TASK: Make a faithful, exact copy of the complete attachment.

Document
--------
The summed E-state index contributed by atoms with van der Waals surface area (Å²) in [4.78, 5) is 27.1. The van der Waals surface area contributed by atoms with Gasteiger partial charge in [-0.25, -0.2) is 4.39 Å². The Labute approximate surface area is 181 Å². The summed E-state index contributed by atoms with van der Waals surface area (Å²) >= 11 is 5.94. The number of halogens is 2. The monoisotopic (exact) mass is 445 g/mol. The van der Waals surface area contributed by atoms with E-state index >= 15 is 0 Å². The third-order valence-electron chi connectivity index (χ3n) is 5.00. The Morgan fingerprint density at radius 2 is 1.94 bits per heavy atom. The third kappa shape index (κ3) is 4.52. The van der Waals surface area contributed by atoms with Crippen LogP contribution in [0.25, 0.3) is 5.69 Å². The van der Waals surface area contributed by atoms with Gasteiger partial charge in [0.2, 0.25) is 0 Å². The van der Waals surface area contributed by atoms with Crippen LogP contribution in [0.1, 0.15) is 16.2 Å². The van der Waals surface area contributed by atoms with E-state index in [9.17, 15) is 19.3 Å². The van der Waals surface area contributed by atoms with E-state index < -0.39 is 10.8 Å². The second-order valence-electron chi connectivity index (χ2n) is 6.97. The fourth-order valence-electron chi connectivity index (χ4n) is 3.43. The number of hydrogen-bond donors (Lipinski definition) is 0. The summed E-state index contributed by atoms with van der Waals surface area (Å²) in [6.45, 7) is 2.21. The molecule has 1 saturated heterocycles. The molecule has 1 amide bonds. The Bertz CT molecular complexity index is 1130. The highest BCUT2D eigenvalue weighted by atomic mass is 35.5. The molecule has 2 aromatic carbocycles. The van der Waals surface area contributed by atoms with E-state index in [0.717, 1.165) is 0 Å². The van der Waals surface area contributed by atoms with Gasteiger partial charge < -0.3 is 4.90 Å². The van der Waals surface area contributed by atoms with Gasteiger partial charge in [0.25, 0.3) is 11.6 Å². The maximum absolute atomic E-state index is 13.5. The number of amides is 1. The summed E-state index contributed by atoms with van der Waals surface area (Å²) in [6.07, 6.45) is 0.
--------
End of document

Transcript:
The summed E-state index contributed by atoms with van der Waals surface area (Å²) in [4.78, 5) is 27.1. The van der Waals surface area contributed by atoms with Gasteiger partial charge in [-0.25, -0.2) is 4.39 Å². The Labute approximate surface area is 181 Å². The summed E-state index contributed by atoms with van der Waals surface area (Å²) >= 11 is 5.94. The number of halogens is 2. The monoisotopic (exact) mass is 445 g/mol. The van der Waals surface area contributed by atoms with E-state index >= 15 is 0 Å². The third-order valence-electron chi connectivity index (χ3n) is 5.00. The Morgan fingerprint density at radius 2 is 1.94 bits per heavy atom. The third kappa shape index (κ3) is 4.52. The van der Waals surface area contributed by atoms with Crippen LogP contribution in [0.25, 0.3) is 5.69 Å². The van der Waals surface area contributed by atoms with Gasteiger partial charge in [0.2, 0.25) is 0 Å². The van der Waals surface area contributed by atoms with Crippen LogP contribution in [0.1, 0.15) is 16.2 Å². The van der Waals surface area contributed by atoms with E-state index in [9.17, 15) is 19.3 Å². The van der Waals surface area contributed by atoms with E-state index < -0.39 is 10.8 Å². The second-order valence-electron chi connectivity index (χ2n) is 6.97. The fourth-order valence-electron chi connectivity index (χ4n) is 3.43. The number of hydrogen-bond donors (Lipinski definition) is 0. The summed E-state index contributed by atoms with van der Waals surface area (Å²) in [6.45, 7) is 2.21. The molecule has 1 saturated heterocycles. The molecule has 1 amide bonds. The Bertz CT molecular complexity index is 1130. The highest BCUT2D eigenvalue weighted by atomic mass is 35.5. The molecule has 2 aromatic carbocycles. The van der Waals surface area contributed by atoms with E-state index in [0.717, 1.165) is 0 Å². The van der Waals surface area contributed by atoms with Gasteiger partial charge < -0.3 is 4.90 Å². The van der Waals surface area contributed by atoms with Gasteiger partial charge in [0.25, 0.3) is 11.6 Å². The maximum absolute atomic E-state index is 13.5. The number of amides is 1. The summed E-state index contributed by atoms with van der Waals surface area (Å²) in [6.07, 6.45) is 0.